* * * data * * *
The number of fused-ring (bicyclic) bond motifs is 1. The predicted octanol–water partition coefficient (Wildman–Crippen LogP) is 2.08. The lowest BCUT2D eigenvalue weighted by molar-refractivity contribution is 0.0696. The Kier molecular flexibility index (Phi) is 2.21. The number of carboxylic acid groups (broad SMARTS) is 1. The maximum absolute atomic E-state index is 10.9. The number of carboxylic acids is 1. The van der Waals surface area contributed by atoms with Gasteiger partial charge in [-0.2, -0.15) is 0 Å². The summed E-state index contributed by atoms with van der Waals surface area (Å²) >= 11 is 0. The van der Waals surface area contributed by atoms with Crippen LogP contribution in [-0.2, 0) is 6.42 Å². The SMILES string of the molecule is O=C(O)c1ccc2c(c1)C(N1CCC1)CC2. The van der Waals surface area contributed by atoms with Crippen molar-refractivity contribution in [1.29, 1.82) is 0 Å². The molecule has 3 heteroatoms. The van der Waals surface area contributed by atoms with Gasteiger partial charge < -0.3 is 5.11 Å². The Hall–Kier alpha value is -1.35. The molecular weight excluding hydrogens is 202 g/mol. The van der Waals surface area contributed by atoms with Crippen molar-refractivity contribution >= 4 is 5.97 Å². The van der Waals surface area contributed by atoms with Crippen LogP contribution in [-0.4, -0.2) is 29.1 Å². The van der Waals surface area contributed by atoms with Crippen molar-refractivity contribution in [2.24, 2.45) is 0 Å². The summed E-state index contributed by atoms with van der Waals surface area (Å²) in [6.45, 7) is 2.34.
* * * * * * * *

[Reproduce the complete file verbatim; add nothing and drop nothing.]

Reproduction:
The number of fused-ring (bicyclic) bond motifs is 1. The predicted octanol–water partition coefficient (Wildman–Crippen LogP) is 2.08. The lowest BCUT2D eigenvalue weighted by molar-refractivity contribution is 0.0696. The Kier molecular flexibility index (Phi) is 2.21. The number of carboxylic acid groups (broad SMARTS) is 1. The maximum absolute atomic E-state index is 10.9. The number of carboxylic acids is 1. The van der Waals surface area contributed by atoms with Gasteiger partial charge in [-0.2, -0.15) is 0 Å². The summed E-state index contributed by atoms with van der Waals surface area (Å²) >= 11 is 0. The van der Waals surface area contributed by atoms with Crippen LogP contribution in [-0.2, 0) is 6.42 Å². The SMILES string of the molecule is O=C(O)c1ccc2c(c1)C(N1CCC1)CC2. The van der Waals surface area contributed by atoms with Crippen molar-refractivity contribution in [1.29, 1.82) is 0 Å². The molecule has 3 heteroatoms. The van der Waals surface area contributed by atoms with Gasteiger partial charge < -0.3 is 5.11 Å². The Hall–Kier alpha value is -1.35. The molecular weight excluding hydrogens is 202 g/mol. The van der Waals surface area contributed by atoms with Crippen molar-refractivity contribution >= 4 is 5.97 Å². The van der Waals surface area contributed by atoms with Crippen LogP contribution in [-0.4, -0.2) is 29.1 Å². The van der Waals surface area contributed by atoms with Crippen molar-refractivity contribution in [2.24, 2.45) is 0 Å². The summed E-state index contributed by atoms with van der Waals surface area (Å²) in [6.45, 7) is 2.34.